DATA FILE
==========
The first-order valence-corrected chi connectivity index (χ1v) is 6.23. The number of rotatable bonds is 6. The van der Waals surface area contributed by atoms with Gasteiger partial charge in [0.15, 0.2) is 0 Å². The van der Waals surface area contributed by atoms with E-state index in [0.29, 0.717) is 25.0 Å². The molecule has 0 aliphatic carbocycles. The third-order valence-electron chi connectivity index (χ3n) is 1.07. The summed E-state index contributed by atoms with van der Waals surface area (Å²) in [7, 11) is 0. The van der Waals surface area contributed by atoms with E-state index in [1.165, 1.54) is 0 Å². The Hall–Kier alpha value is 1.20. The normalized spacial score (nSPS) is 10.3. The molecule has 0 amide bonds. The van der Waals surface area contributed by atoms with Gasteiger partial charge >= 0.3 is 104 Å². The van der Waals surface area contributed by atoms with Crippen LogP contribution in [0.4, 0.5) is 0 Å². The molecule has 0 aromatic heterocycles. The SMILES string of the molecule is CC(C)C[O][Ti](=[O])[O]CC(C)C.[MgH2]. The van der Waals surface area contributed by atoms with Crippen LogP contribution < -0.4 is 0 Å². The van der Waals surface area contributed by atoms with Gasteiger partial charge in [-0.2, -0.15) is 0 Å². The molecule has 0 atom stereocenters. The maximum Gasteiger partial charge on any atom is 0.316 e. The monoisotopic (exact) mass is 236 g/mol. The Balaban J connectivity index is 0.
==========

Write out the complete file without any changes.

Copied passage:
The first-order valence-corrected chi connectivity index (χ1v) is 6.23. The number of rotatable bonds is 6. The van der Waals surface area contributed by atoms with Gasteiger partial charge in [0.15, 0.2) is 0 Å². The van der Waals surface area contributed by atoms with E-state index in [0.29, 0.717) is 25.0 Å². The molecule has 0 aliphatic carbocycles. The third-order valence-electron chi connectivity index (χ3n) is 1.07. The summed E-state index contributed by atoms with van der Waals surface area (Å²) in [7, 11) is 0. The van der Waals surface area contributed by atoms with E-state index in [1.165, 1.54) is 0 Å². The Hall–Kier alpha value is 1.20. The normalized spacial score (nSPS) is 10.3. The molecule has 0 amide bonds. The van der Waals surface area contributed by atoms with Gasteiger partial charge >= 0.3 is 104 Å². The van der Waals surface area contributed by atoms with Crippen LogP contribution in [0.4, 0.5) is 0 Å². The molecule has 0 aromatic heterocycles. The SMILES string of the molecule is CC(C)C[O][Ti](=[O])[O]CC(C)C.[MgH2]. The van der Waals surface area contributed by atoms with Crippen LogP contribution < -0.4 is 0 Å². The van der Waals surface area contributed by atoms with Gasteiger partial charge in [-0.2, -0.15) is 0 Å². The molecule has 0 atom stereocenters. The maximum Gasteiger partial charge on any atom is 0.316 e. The monoisotopic (exact) mass is 236 g/mol. The Balaban J connectivity index is 0.